I love Legos. But what you probably don’t know is that I also love a good deal! I frequent local thrift stores in the off-hand chance I can score something sweet. I have an in the box Dick Tracy figurine, a handful of comics and great books, and…I have scored a bunch of Legos!
Typically thrift store Legos are just grab bags of random pieces. However, once in a while you can make a big score. Well, I have had about as good a month as you can have after scoring two vintage Lego sets: Sets #6256 and #6561 in the original boxes, with all the parts and instructions! Normally, that in and of itself would be a score worthy of 1,000 words of epic poetry.
But it takes a backseat to a larger score. A much larger score actually.
I scored an Imperial Star Destroyer Lego Set #6211!
The Imperial Star Destroyer was sans mini-figs and instructions, but for $60 I just couldn’t pass it up! Besides, I have plenty of mini-figs to man the Destroyer with, and thanks to this helpful site, it’s no instructions, no problem![divider] Imperial Star Destroyer Lego Set # 6211 [/divider]
This Star Destroyer came in its original box partially put together and partially not so much, though I took most of the intact pieces apart to give them a good dusting anyway. And well, the previous owner was nothing of a master builder. He or she put things together upside down and backwards. I’m thinking it was probably someone that fell in that “suggested” 9-14 age range.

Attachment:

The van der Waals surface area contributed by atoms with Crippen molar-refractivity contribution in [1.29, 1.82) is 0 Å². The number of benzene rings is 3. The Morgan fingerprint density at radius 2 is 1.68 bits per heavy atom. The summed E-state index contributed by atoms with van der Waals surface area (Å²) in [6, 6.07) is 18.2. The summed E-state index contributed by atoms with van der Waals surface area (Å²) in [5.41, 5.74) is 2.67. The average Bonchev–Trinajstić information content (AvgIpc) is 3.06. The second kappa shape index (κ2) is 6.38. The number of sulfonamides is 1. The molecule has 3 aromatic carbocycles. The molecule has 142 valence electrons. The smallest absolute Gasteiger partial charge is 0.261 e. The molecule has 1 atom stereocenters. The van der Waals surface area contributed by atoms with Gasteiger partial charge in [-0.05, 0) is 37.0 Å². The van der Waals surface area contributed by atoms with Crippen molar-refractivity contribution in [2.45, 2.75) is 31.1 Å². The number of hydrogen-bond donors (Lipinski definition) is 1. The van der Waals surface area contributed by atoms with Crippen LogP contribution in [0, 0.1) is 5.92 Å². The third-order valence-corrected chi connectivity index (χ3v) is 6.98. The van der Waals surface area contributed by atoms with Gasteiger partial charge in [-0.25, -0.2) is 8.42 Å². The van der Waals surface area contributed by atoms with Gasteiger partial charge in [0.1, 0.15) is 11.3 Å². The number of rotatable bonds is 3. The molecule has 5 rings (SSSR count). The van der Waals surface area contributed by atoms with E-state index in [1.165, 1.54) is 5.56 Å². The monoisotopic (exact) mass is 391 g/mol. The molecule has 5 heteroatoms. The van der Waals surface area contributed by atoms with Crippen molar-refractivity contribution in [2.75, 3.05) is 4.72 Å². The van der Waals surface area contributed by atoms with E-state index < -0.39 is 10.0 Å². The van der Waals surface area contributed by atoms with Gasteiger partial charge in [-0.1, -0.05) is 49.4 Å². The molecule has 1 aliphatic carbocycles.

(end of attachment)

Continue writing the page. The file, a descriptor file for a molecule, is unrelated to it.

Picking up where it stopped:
I was saving this project for winter time, but as I make my way through the Thrawn triology that Clave lent me, I just felt the Imperial Star Destroyer calling to me like the dark side calls out to Sith. Well, low and behold, I had the place all to myself on a Saturday and I took out the set and began construction.
The Imperial Star Destroyer Lego Set #6211 is huge! 1,366 pieces to be exact, making it the biggest set I have ever built. After building a few hours I wasn’t able to finish as I was one piece short on one of the main hull sections. Luckily, I have bins full of random parts and it was a fairly common piece that I was missing. I dug around and found the wing piece.
Lego Set #6211 has a lot of very cool details to it:
- It has a locker area where Stormtroopers can store their guns.
- It has Darth Vadar’s meditation chamber, also known as a Qabbrat, with the extended arm to remove Vadar’s helmet. It is very cool.
- But perhaps the coolest feature is how it all comes together or detaches.
The command bridge can all detach, and that is how you open up the main section of the hull. You can also slide the back part off of command center so that you can place your mini-figs in there without detaching the ship from itself.
My only real complaint about this set is that when you watch Star Wars Episode IV: A New Hope, we see the Millennium Falcon taken hostage aboard an Imperial Star Destroyer and sit comfortably in the docking section. There is no way that my Lego Millennium Falcon is fitting inside my Lego Star Destroyer.
So having to rank this on our Nerd Scale I give it an 8.8. It is a terrific set, but it also brought me to a sad reality: Star Wars Legos are not to scale.